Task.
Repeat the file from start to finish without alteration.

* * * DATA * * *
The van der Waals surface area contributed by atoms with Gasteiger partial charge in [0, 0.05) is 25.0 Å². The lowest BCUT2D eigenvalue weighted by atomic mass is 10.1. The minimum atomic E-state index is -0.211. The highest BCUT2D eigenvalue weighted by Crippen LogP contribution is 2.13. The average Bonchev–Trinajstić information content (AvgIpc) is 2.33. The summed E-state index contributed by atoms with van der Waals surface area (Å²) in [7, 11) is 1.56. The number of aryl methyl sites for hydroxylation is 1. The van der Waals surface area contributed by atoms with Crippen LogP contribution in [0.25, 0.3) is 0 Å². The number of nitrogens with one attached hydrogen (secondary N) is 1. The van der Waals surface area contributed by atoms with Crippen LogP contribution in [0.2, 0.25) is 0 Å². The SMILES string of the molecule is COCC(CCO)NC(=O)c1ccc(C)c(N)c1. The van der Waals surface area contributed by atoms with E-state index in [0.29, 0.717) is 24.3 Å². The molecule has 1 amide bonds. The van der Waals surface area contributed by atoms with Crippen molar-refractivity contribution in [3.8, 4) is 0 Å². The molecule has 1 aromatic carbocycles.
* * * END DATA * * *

The van der Waals surface area contributed by atoms with Gasteiger partial charge in [0, 0.05) is 25.0 Å². The lowest BCUT2D eigenvalue weighted by atomic mass is 10.1. The minimum atomic E-state index is -0.211. The highest BCUT2D eigenvalue weighted by Crippen LogP contribution is 2.13. The average Bonchev–Trinajstić information content (AvgIpc) is 2.33. The summed E-state index contributed by atoms with van der Waals surface area (Å²) in [7, 11) is 1.56. The number of aryl methyl sites for hydroxylation is 1. The van der Waals surface area contributed by atoms with Crippen LogP contribution in [0.25, 0.3) is 0 Å². The number of nitrogens with one attached hydrogen (secondary N) is 1. The van der Waals surface area contributed by atoms with Crippen LogP contribution in [0.2, 0.25) is 0 Å². The SMILES string of the molecule is COCC(CCO)NC(=O)c1ccc(C)c(N)c1. The van der Waals surface area contributed by atoms with E-state index in [0.29, 0.717) is 24.3 Å². The molecule has 1 amide bonds. The van der Waals surface area contributed by atoms with Crippen molar-refractivity contribution in [3.8, 4) is 0 Å². The molecule has 1 aromatic carbocycles.